The acquisition, rumored for several weeks, further validates the hot DLP sector, where a number of large players, including EMC and Websense, already have snatched up similar companies. Symantec took a similar approach.
"The big guys are gulping these companies up, basically," Chenxi Wang, the principal security and risk management analyst for Forrester Research, told SCMagazineUS.com today.
Wang said she believes the addition of Vontu's DLP software, which is used to control the flow of sensitive information across corporate networks, is a smart move for Symantec.
"That piece of their content security strategy is now more comprehensive, and that's important for them strategically," she said.
The DLP arena is "a hot market, and the average customer is looking" at data-loss protection software, she said. "Strategically, this market can grow, and also Vontu has a good reputation."
Several factors led to the acquisition, said Ken Schneider, chief technology officer and a fellow in the security and data management group at Symantec.
"We saw Vontu as head and shoulders" above the other vendors in the DLP market, he told SCMagazineUS.com today. In addition, Symantec had already integrated Vontu technology into its SMS 8300 appliance that prevents emails and instant messages with sensitive data from leaving the network.
The acquisition is "all about protecting data and answering three simple questions for chief information security officers: Where is my confidential information stored in the organization, how is it being used, and how do I prevent it from being lost?" Steve Roop, Symantec's vice president of marketing and products, told SCMagazineUS.com today.
The Vontu acquisition will also give Symantec better traction in the so-called "e-discovery" arena, Roop said.
"Vontu's discovery capabilities can reach into Symantec archival and backup and content repositories and help companies comply with the new rules of e-discovery," he said.
The DLP niche has become a growing star within the broader IT security market, expanding to about 35 to 40 vendors. Some experts, such as Nick Selby of The 451 Group, have said the plethora of solutions do very little to differentiate themselves from each other.
But all hope to grab a piece of the growing compliance-driven needs of customers in heavily regulated industries - most notably, financial services, say experts.
Vontu was one the largest remaining independent developers of DLP software, which has been hyped as one of the few available ways to protect against insider threats. Insider threats can lead to the theft of data customer records or valuable intellectual property by employees, business partners or malware attacks.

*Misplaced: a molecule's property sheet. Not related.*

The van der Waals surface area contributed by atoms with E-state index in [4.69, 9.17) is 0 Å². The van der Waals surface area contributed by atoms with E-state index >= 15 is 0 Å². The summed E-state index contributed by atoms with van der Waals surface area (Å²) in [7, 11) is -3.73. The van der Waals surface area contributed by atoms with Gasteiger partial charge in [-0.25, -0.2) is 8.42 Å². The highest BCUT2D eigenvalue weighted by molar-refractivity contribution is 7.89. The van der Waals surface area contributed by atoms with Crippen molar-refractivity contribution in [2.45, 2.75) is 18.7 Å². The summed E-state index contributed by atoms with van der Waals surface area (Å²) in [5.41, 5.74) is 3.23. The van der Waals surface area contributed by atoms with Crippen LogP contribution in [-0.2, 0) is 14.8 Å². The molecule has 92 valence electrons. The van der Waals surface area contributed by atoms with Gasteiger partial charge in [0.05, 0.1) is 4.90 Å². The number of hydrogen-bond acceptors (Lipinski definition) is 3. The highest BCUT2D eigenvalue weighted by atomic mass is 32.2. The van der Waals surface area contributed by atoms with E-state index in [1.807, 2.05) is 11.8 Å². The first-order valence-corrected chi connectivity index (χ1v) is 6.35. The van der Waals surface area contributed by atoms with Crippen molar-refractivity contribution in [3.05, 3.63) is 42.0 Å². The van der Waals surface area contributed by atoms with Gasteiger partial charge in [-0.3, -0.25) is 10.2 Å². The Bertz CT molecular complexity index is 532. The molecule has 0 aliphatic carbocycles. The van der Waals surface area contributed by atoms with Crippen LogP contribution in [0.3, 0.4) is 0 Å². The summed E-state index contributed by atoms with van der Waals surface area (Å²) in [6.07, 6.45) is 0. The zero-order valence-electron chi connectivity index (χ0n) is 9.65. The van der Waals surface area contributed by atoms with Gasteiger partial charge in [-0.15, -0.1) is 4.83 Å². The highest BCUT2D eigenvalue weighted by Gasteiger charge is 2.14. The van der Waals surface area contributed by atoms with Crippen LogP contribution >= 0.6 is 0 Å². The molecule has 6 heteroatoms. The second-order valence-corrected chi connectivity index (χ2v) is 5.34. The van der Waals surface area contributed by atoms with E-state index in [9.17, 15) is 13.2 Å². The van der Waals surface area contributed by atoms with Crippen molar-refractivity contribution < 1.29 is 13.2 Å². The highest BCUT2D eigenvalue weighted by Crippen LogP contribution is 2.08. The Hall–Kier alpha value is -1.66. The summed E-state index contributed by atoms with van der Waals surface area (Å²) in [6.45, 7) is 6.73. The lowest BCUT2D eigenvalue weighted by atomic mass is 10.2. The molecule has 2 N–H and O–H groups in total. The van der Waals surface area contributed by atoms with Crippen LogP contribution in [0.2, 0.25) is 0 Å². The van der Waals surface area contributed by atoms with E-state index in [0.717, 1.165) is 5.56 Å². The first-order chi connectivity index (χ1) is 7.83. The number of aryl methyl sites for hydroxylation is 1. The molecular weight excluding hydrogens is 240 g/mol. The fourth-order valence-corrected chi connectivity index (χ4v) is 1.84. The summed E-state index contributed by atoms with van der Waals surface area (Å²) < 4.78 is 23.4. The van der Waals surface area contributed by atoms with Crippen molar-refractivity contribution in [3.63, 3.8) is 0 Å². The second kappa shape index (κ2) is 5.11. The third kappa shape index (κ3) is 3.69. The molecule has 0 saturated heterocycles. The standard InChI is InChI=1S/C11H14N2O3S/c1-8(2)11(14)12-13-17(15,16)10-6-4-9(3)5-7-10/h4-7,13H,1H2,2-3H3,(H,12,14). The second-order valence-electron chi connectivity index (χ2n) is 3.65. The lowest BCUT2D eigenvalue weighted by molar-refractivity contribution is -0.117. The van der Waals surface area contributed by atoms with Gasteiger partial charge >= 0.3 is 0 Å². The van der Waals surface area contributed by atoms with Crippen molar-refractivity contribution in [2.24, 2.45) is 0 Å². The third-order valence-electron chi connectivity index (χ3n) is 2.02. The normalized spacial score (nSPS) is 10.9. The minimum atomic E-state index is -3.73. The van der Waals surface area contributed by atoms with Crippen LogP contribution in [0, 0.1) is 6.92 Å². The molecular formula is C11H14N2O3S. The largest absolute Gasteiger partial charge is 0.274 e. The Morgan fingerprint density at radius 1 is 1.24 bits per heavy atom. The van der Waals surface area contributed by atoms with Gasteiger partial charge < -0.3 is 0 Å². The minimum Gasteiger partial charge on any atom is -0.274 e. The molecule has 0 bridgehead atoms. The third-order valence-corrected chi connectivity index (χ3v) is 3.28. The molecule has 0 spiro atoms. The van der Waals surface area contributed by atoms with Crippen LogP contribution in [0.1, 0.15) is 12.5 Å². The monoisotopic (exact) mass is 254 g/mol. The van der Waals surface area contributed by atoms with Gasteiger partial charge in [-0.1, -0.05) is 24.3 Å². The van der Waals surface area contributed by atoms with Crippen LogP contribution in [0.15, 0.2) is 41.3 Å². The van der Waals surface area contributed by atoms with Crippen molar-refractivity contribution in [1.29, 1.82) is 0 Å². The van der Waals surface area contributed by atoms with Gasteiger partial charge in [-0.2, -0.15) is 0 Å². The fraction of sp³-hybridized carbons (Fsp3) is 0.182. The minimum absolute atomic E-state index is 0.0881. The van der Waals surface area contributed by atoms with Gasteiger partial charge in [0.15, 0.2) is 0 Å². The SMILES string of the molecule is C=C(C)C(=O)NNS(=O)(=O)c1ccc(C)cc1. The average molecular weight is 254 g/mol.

In addition to the Symantec-Vontu deal, other acquisitions in the DLP market so far this year include EMC's purchase of Tablus in August for an unknown amount, Websense's buy of PortAuthority for $90 million in January and Raytheon's acquisition of Oakley Networks for an undisclosed amount in September.
Not surprising, reaction to the Symantec-Vontu deal was mixed. Symantec competitor McAfee, for instance, went on the offensive.
"Even with its acquisition of Vontu, Symantec still doesn't compare to McAfee as a data-protection vendor," Vimal Solanki, senior director of product marketing at McAfee, said in a prepared statement. "McAfee was the first major security vendor to offer DLP (with the acquisition of Onigma in October of last year)."
So did Websense: "Though Symantec claims the acquisition of Vontu is strategic, given its past history with acquisitions, it is likely that the level of focus on the technology will decline and future innovation slow, which may force Symantec to rely on their size rather than a best-in-class technology to sell the DLP solution," the company said in a prepared statement.
Tizor, which offers database monitoring tools, took another tack.
"Symantec's acquisition of Vontu validates the heightened importance of protecting data in today's enterprises," said Bill Bartow, vice president of product management at Tizor. "It makes sense that the big security players would take a strong interest in data leakage because that's what the enterprise market has been focused on in recent months."